PEN International is seriously concerned for the welfare of internationally renowned artist and prominent government critic Ai Weiwei following his arrest at Beijing airport on April 3, 2011. PEN calls for his immediate and unconditional release and for the release of all those currently detained in China for the peaceful expression of their views. It also seeks urgent guarantees of the safety of Ai Weiwei and demands that he is given full access to his family and to legal representation immediately.

Background Information

According to PEN’s information, Ai Weiwei was detained at Beijing International Airport on April 3, 2011, while preparing to board a flight to Hong Kong, where he had been due to participate in artistic exchange activities. Later that day police raided his home and studio, questioned his wife and eight assistants, and confiscated computers. No news was given about his whereabouts or the reason for his arrest until April 8, 2011, when it was reported by the official Chinese News Agency Xinhua that Ai Weiwei was under investigation for suspected involvement in "economic crimes." His arrest appears to be part of a widespread crackdown on dissent in which writers, journalists, and human rights defenders are among those targeted since February 2011. Ai Weiwei’s whereabouts remain unknown and there are mounting concerns for his welfare.
Ai Weiwei, aged 53, is an internationally recognized artist who co-designed the Olympic Bird's Nest stadium in Beijing. He is one of the most prominent critics of the Chinese government, and has commented frequently on social injustice, the detentions of fellow dissidents, and government corruption on his widely followed Twitter page and blog. Ai Weiwei has been repeatedly harassed in recent years, and in August 2009 was badly beaten by Chengdu police for attempting to testify in the trial of imprisoned dissident writer Tan Zuoren, with whom Ai Weiwei had worked on an investigation into student casualties of the 2008 Sichuan earthquake. On September 14, 2009, Ai Weiwei was diagnosed with a cerebral hemorrhage which is believed to be linked to the police attack, and he underwent emergency brain surgery at a hospital in Munich, Germany. In January 2011 his Shanghai studio was demolished by government authorities.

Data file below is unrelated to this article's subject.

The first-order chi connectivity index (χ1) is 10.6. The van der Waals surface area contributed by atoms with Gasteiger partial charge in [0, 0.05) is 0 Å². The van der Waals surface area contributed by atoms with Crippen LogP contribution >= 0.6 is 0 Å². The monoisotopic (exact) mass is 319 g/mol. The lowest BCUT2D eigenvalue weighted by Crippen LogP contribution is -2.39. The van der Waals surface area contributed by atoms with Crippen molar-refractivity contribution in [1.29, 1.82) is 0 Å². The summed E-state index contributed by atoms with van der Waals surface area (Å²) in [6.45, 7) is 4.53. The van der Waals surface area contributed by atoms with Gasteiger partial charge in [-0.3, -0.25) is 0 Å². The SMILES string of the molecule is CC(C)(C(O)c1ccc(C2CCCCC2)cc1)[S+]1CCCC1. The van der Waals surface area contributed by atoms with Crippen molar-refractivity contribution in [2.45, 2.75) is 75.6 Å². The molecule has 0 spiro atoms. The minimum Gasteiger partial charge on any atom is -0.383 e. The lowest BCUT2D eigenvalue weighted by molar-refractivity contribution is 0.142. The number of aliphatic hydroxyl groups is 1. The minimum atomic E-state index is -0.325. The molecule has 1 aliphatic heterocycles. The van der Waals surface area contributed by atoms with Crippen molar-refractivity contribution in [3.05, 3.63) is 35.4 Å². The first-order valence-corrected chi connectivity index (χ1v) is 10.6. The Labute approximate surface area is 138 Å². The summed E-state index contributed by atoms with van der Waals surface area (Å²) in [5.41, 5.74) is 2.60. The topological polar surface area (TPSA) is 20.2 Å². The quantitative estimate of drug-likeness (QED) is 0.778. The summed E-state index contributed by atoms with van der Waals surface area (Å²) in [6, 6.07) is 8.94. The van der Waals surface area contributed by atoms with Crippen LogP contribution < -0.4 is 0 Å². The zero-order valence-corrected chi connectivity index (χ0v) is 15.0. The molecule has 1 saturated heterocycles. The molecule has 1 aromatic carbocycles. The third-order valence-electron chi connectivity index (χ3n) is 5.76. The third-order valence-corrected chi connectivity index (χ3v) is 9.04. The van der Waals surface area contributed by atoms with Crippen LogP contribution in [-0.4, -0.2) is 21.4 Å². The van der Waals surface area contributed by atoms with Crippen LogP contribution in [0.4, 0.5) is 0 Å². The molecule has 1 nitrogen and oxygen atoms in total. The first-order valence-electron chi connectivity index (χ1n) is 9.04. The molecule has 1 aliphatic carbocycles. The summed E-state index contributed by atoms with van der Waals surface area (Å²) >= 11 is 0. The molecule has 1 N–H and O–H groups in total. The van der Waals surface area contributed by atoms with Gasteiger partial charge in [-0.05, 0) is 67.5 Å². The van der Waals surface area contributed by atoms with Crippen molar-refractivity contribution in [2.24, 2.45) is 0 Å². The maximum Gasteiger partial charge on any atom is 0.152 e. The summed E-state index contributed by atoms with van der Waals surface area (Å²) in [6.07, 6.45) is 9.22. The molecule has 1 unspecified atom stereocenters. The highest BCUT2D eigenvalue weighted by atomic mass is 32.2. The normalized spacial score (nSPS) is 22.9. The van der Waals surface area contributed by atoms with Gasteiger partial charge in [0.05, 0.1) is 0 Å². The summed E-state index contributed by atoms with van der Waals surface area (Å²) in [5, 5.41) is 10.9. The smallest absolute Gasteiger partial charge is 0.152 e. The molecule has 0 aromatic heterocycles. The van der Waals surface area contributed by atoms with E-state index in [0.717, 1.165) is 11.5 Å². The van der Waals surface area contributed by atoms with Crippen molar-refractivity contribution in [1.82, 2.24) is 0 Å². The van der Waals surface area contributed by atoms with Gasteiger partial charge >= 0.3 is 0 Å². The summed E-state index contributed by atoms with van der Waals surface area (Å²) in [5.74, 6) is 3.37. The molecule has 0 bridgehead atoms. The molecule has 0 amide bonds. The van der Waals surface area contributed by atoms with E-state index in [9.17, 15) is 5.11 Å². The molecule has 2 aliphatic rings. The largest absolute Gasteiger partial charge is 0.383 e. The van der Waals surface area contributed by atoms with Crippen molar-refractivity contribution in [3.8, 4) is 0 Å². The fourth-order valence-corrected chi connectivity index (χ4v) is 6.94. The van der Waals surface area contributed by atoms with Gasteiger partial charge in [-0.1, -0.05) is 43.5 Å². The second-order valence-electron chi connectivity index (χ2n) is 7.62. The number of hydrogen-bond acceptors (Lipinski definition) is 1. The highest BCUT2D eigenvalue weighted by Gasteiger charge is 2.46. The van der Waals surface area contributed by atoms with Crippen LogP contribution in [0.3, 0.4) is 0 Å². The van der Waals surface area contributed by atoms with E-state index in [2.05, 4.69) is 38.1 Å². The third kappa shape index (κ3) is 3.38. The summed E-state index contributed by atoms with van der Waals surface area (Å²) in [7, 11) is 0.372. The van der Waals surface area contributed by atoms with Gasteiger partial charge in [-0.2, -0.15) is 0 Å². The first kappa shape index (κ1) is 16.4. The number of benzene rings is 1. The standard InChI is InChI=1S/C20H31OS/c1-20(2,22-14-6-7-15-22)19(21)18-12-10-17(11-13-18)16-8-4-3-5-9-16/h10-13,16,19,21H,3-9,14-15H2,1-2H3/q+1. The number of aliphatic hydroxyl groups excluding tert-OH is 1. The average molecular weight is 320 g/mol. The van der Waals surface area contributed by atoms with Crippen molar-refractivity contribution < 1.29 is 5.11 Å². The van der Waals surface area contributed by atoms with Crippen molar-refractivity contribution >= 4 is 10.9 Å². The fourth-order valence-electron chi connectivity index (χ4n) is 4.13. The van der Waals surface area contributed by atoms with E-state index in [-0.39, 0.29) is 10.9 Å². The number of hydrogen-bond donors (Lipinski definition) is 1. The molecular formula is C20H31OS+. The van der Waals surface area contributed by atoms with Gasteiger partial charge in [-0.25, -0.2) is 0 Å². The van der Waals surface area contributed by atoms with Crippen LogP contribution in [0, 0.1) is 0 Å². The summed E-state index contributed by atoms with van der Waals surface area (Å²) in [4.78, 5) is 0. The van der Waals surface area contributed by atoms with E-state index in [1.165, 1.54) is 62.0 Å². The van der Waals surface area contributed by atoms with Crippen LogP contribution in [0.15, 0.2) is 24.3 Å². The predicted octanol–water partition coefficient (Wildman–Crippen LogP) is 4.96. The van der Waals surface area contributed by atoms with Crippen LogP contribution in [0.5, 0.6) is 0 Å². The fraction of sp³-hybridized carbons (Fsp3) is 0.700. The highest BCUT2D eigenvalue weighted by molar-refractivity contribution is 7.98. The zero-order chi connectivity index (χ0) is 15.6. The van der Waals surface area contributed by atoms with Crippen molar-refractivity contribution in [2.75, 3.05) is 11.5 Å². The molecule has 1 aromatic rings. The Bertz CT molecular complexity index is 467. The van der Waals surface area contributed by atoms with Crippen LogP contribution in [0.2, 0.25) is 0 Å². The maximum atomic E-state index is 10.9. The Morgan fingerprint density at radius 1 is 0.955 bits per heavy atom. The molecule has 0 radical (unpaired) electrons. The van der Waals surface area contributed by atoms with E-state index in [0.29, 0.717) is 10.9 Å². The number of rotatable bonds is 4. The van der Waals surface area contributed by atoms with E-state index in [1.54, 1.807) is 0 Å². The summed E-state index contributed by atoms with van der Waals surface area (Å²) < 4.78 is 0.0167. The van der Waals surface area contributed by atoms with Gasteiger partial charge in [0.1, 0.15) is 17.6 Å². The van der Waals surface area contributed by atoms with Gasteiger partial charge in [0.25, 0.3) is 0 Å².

Ai Weiwei's first book, Time and Place, was published by Guangxi Normal University Press in September 2010. The book is a collection of essays on art, architecture, and reviews selected from his online publications in his blogs, which have been shut down since his detention. Its complete uncensored version in Chinese will be published in Hong Kong later this year.

Write A Letter

  • Protesting the detention of prominent artist and critic Ai Weiwei, whose arrest appears to be part of a recent crackdown on dissent in which several writers, journalists, and human rights defenders are among those targeted;
  • Reminding Chinese authorities of their obligations under Article 35 of the Chinese constitution and Article 19 of the International Covenant on Civil and Political Rights, to which it is a signatory;
  • Calling for the immediate and unconditional release of all those currently detained in China for the peaceful exercise of their right to free expression, including Ai Weiwei;
  • Seeking immediate guarantees of Ai Weiwei’s safety and urging that he is given full access to his family, legal representation, and any necessary medical care as a matter of urgency.

Send Your Letter To

His Excellency Hu Jintao
President of the People’s Republic of China
State Council
Beijing 100032
P.R. China

MA Zhenchuan Juzhang
Director of the Beijing Public Security Bureau
Beijingshi Gong'anju
9 Dongdajie, Qianmen
Beijingshi 100740
People's Republic of China
Fax: +86 1065242927

WU Aiying Buzhang
Minister of Justice
10 Chaoyangmen Nandajie
Beijingshi 100020
People's Republic of China

Mr. Meng Jianzhu
Minister of Public Security
East Chang'an Avenue 14
100741 Beijing
People's Republic of China

Please copy appeals to the diplomatic representative for China in your country if possible.

Please contact PEN if sending appeals after April 30, 2011: ftw [at]